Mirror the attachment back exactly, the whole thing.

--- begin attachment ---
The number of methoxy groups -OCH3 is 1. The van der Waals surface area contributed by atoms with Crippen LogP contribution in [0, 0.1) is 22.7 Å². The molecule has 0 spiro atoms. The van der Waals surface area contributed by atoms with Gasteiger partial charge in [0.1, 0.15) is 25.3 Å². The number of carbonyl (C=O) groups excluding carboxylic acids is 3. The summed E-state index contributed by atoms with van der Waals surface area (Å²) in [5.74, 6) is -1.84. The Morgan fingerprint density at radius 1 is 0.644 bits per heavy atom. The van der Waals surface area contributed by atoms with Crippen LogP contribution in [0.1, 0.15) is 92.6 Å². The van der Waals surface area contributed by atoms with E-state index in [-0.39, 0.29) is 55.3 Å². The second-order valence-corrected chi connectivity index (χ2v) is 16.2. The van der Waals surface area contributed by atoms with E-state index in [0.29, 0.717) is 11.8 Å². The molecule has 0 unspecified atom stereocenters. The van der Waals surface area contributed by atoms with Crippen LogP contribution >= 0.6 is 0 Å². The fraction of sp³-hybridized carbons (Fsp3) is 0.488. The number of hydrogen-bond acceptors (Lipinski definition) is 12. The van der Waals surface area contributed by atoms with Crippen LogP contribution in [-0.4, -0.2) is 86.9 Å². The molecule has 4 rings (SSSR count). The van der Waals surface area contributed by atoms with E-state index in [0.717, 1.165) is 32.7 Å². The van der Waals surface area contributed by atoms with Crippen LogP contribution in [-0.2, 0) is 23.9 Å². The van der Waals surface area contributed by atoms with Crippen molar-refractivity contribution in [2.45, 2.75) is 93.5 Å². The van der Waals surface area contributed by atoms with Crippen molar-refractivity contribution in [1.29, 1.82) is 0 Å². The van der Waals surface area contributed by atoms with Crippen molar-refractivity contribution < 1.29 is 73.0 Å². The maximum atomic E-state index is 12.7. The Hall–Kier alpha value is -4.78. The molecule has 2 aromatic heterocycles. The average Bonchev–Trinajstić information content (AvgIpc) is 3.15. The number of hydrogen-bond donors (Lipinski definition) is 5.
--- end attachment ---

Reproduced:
The number of methoxy groups -OCH3 is 1. The van der Waals surface area contributed by atoms with Crippen LogP contribution in [0, 0.1) is 22.7 Å². The molecule has 0 spiro atoms. The van der Waals surface area contributed by atoms with Gasteiger partial charge in [0.1, 0.15) is 25.3 Å². The number of carbonyl (C=O) groups excluding carboxylic acids is 3. The summed E-state index contributed by atoms with van der Waals surface area (Å²) in [5.74, 6) is -1.84. The Morgan fingerprint density at radius 1 is 0.644 bits per heavy atom. The van der Waals surface area contributed by atoms with Crippen LogP contribution in [0.1, 0.15) is 92.6 Å². The van der Waals surface area contributed by atoms with E-state index in [-0.39, 0.29) is 55.3 Å². The second-order valence-corrected chi connectivity index (χ2v) is 16.2. The van der Waals surface area contributed by atoms with E-state index in [0.29, 0.717) is 11.8 Å². The molecule has 0 unspecified atom stereocenters. The van der Waals surface area contributed by atoms with Crippen LogP contribution >= 0.6 is 0 Å². The fraction of sp³-hybridized carbons (Fsp3) is 0.488. The number of hydrogen-bond acceptors (Lipinski definition) is 12. The van der Waals surface area contributed by atoms with Crippen LogP contribution in [-0.4, -0.2) is 86.9 Å². The molecule has 4 rings (SSSR count). The van der Waals surface area contributed by atoms with E-state index in [0.717, 1.165) is 32.7 Å². The van der Waals surface area contributed by atoms with Crippen LogP contribution in [-0.2, 0) is 23.9 Å². The van der Waals surface area contributed by atoms with Crippen molar-refractivity contribution in [2.45, 2.75) is 93.5 Å². The van der Waals surface area contributed by atoms with Crippen molar-refractivity contribution in [1.29, 1.82) is 0 Å². The van der Waals surface area contributed by atoms with Crippen molar-refractivity contribution < 1.29 is 73.0 Å². The maximum atomic E-state index is 12.7. The Hall–Kier alpha value is -4.78. The molecule has 2 aromatic heterocycles. The average Bonchev–Trinajstić information content (AvgIpc) is 3.15. The number of hydrogen-bond donors (Lipinski definition) is 5.